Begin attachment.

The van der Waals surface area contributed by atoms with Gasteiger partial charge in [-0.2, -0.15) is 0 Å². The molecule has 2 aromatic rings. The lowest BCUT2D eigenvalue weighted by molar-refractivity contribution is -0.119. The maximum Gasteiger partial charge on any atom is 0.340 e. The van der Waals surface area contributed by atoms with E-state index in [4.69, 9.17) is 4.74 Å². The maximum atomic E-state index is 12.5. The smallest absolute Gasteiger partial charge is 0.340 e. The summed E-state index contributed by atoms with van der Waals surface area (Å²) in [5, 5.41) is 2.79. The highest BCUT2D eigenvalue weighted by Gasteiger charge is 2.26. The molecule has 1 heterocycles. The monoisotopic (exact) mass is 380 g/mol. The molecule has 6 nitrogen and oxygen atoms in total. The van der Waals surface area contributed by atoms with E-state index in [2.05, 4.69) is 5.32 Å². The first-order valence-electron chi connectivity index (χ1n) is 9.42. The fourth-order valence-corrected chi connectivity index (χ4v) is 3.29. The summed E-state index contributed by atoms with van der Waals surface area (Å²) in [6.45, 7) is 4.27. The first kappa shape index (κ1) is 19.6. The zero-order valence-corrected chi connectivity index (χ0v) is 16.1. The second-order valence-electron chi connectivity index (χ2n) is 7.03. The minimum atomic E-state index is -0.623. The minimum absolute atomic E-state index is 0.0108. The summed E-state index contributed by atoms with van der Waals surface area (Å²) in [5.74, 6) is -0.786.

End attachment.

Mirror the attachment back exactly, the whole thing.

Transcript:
The van der Waals surface area contributed by atoms with Gasteiger partial charge in [-0.2, -0.15) is 0 Å². The molecule has 2 aromatic rings. The lowest BCUT2D eigenvalue weighted by molar-refractivity contribution is -0.119. The maximum Gasteiger partial charge on any atom is 0.340 e. The van der Waals surface area contributed by atoms with E-state index in [4.69, 9.17) is 4.74 Å². The maximum atomic E-state index is 12.5. The smallest absolute Gasteiger partial charge is 0.340 e. The summed E-state index contributed by atoms with van der Waals surface area (Å²) in [5, 5.41) is 2.79. The highest BCUT2D eigenvalue weighted by Gasteiger charge is 2.26. The molecule has 1 heterocycles. The monoisotopic (exact) mass is 380 g/mol. The molecule has 6 nitrogen and oxygen atoms in total. The van der Waals surface area contributed by atoms with E-state index in [2.05, 4.69) is 5.32 Å². The first-order valence-electron chi connectivity index (χ1n) is 9.42. The fourth-order valence-corrected chi connectivity index (χ4v) is 3.29. The summed E-state index contributed by atoms with van der Waals surface area (Å²) in [6.45, 7) is 4.27. The first kappa shape index (κ1) is 19.6. The zero-order valence-corrected chi connectivity index (χ0v) is 16.1. The second-order valence-electron chi connectivity index (χ2n) is 7.03. The minimum atomic E-state index is -0.623. The minimum absolute atomic E-state index is 0.0108. The summed E-state index contributed by atoms with van der Waals surface area (Å²) in [5.74, 6) is -0.786.